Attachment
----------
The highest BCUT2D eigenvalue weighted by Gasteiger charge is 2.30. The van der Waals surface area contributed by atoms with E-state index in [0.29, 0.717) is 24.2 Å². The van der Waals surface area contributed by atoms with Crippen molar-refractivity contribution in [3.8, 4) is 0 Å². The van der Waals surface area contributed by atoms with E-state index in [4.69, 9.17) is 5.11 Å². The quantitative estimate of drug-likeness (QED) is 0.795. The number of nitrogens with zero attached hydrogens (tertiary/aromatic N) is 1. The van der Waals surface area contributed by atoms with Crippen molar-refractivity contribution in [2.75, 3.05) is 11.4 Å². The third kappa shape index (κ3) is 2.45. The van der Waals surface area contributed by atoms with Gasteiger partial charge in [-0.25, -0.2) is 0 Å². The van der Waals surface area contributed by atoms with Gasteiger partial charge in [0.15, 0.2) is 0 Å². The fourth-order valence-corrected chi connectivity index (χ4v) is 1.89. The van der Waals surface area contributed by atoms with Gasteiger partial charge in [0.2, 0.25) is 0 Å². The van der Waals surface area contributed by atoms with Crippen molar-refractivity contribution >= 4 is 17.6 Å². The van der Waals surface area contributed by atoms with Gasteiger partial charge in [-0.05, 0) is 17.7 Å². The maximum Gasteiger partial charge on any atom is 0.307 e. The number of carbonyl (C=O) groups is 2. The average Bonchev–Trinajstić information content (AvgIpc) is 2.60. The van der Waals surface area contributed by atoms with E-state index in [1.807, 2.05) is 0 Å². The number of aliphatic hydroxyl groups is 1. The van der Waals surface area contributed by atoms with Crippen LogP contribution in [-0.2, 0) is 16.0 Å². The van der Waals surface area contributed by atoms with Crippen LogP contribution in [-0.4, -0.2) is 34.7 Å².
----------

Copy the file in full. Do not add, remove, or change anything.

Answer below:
The highest BCUT2D eigenvalue weighted by Gasteiger charge is 2.30. The van der Waals surface area contributed by atoms with E-state index in [0.29, 0.717) is 24.2 Å². The van der Waals surface area contributed by atoms with Crippen molar-refractivity contribution in [3.8, 4) is 0 Å². The van der Waals surface area contributed by atoms with E-state index in [4.69, 9.17) is 5.11 Å². The quantitative estimate of drug-likeness (QED) is 0.795. The number of nitrogens with zero attached hydrogens (tertiary/aromatic N) is 1. The van der Waals surface area contributed by atoms with Crippen molar-refractivity contribution in [2.75, 3.05) is 11.4 Å². The third kappa shape index (κ3) is 2.45. The van der Waals surface area contributed by atoms with Gasteiger partial charge in [-0.25, -0.2) is 0 Å². The van der Waals surface area contributed by atoms with Gasteiger partial charge in [0.15, 0.2) is 0 Å². The fourth-order valence-corrected chi connectivity index (χ4v) is 1.89. The van der Waals surface area contributed by atoms with Gasteiger partial charge in [0.2, 0.25) is 0 Å². The van der Waals surface area contributed by atoms with Crippen molar-refractivity contribution >= 4 is 17.6 Å². The van der Waals surface area contributed by atoms with Gasteiger partial charge in [-0.05, 0) is 17.7 Å². The maximum Gasteiger partial charge on any atom is 0.307 e. The number of carbonyl (C=O) groups is 2. The average Bonchev–Trinajstić information content (AvgIpc) is 2.60. The van der Waals surface area contributed by atoms with E-state index in [1.807, 2.05) is 0 Å². The number of aliphatic hydroxyl groups is 1. The van der Waals surface area contributed by atoms with Crippen LogP contribution in [-0.2, 0) is 16.0 Å². The van der Waals surface area contributed by atoms with Crippen LogP contribution in [-0.4, -0.2) is 34.7 Å².